The pulmonary vascular bed is normally a low-pressure, low-resistance system. When it is involved in disease, either through obliteration of cross-sectional area or less commonly through an increase in tone, the resulting pulmonary hypertension and redistribution of pulmonary blood flow lead to profound changes in cardiac function and pulmonary gas exchange.
Physiological Effects of Pulmonary Hypertension
The right and left sides of the heart are functionally integrated by their anatomical contiguity. There is continuity between their free walls, they share a common wall (the intraventricular septum), and they are covered by the pericardium. When pulmonary vascular resistance is normal, the right ventricle serves as a capacitance chamber, performing only minimal contractile work. It compensates ineffectually for acute rises in pulmonary artery pressure and acutely can only generate a mean pressure of 40 mm Hg. Acute elevations of right ventricular pressure also interfere with left ventricular performance, presumably owing to a shift in the intraventricular septum to the left which decreases left ventricular compliance. Chronic elevations of pulmonary artery pressure cause gradual hypertrophy of the right ventricle, which eventually allows it to generate pressures equal to those in the left ventricle.
Abnormalities of pulmonary function in patients with pulmonary vascular disease are usually a consequence of the underlying lung disease rather than an intrinsic effect of the pulmonary vascular disease. An exception is the decreased diffusing capacity due to capillary obliteration. In addition, pulmonary vascular occlusion and obliteration cause shunt and ventilation-perfusion inequality by undefined mechanisms. The resulting hypoxemia is further exaggerated by the associated reduction of cardiac output and low mixed venous Po2.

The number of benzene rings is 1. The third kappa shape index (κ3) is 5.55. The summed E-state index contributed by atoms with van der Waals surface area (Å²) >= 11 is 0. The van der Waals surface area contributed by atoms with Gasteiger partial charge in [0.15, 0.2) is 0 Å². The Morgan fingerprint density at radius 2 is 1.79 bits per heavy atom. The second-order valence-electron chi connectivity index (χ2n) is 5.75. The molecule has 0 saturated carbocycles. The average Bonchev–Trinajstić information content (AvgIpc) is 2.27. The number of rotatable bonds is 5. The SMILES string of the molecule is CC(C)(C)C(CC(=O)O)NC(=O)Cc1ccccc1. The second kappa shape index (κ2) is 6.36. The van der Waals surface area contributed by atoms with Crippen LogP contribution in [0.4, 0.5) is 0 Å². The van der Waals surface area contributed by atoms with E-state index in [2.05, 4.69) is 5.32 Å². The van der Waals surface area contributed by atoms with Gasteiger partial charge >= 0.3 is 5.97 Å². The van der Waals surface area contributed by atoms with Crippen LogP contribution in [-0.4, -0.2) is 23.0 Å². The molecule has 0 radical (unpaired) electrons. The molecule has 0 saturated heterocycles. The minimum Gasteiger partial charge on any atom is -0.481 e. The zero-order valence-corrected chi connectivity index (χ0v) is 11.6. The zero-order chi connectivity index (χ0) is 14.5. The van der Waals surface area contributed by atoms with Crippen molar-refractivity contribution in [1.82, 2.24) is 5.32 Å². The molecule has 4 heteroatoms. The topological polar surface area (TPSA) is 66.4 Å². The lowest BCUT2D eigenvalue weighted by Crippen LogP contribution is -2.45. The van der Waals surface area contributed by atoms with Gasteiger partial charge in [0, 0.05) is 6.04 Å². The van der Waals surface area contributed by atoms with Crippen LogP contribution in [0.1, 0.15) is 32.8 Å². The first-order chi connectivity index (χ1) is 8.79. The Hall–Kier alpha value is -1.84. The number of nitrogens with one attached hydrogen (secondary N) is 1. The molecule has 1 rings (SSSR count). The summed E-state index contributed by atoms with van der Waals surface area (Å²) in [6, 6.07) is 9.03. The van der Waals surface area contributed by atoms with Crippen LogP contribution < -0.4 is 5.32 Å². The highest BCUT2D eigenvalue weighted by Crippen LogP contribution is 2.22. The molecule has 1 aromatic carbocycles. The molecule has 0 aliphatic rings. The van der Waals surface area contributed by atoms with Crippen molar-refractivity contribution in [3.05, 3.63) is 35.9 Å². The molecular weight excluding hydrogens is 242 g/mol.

CAUSES OF PULMONARY
Table 1 categorizes the causes of pulmonary hypertension by the underlying pathophysiological mechanism. Hyperkinetic and post capillary disorders cause increased pulmonary pressures indirectly when cardiac abnormalities produce an increase in pulmonary blood flow and outﬂow pressure, respectively. Reactive pulmonary hypertension is due predominantly to hypoxic vasoconstriction. This chapter will focus on two disorders that typify primary involvement of the pulmonary vessels one acute, pulmonary embolism, and one chronic, primary pulmonary hypertension.
Table 1. Pulmonary Hypertension
A great variety of substances may embolize to the pulmonary vascular bed with the resulting clinical presentation dependent on the composition of the embolic material. Talc granules and cotton fibers injected along with illicit drugs, sickled red blood cells, and blood-borne parasites like schistosomes lead to slowly progressive disease clinically similar to primary pulmonary hypertension. Embolization of fat, air, or amniotic ﬂuid, however, alters alveolar capillary membrane integrity and presents as the adult respiratory distress syndrome. The consequences of the most common embolic material, thromboemboli, depend on the amount of clot reaching the lung and the cardiopulmonary status of the patient. It may vary from a persistent tachycardia or mild dyspnea to cardiopulmonary arrest. Thromboemboli directly or indirectly cause 200,000 deaths per year.
Most thromboemboli originate in the iliofemoral deep veins. Less common sources include the vessels below the knee, pelvic veins, upper extremities, and mural thrombi in the right side of the heart. Stasis and intimal injury are important factors in the development of thrombosis. The clinical diagnosis of deep venous thrombosis is highly inaccurate, as physical examination is often misleading, and specialized diagnostic techniques should be utilized whenever it is suspected (Table 2).
Table 2. Methods of diagnosing deep venous thrombosis
Dr. Afsaneh Jeddi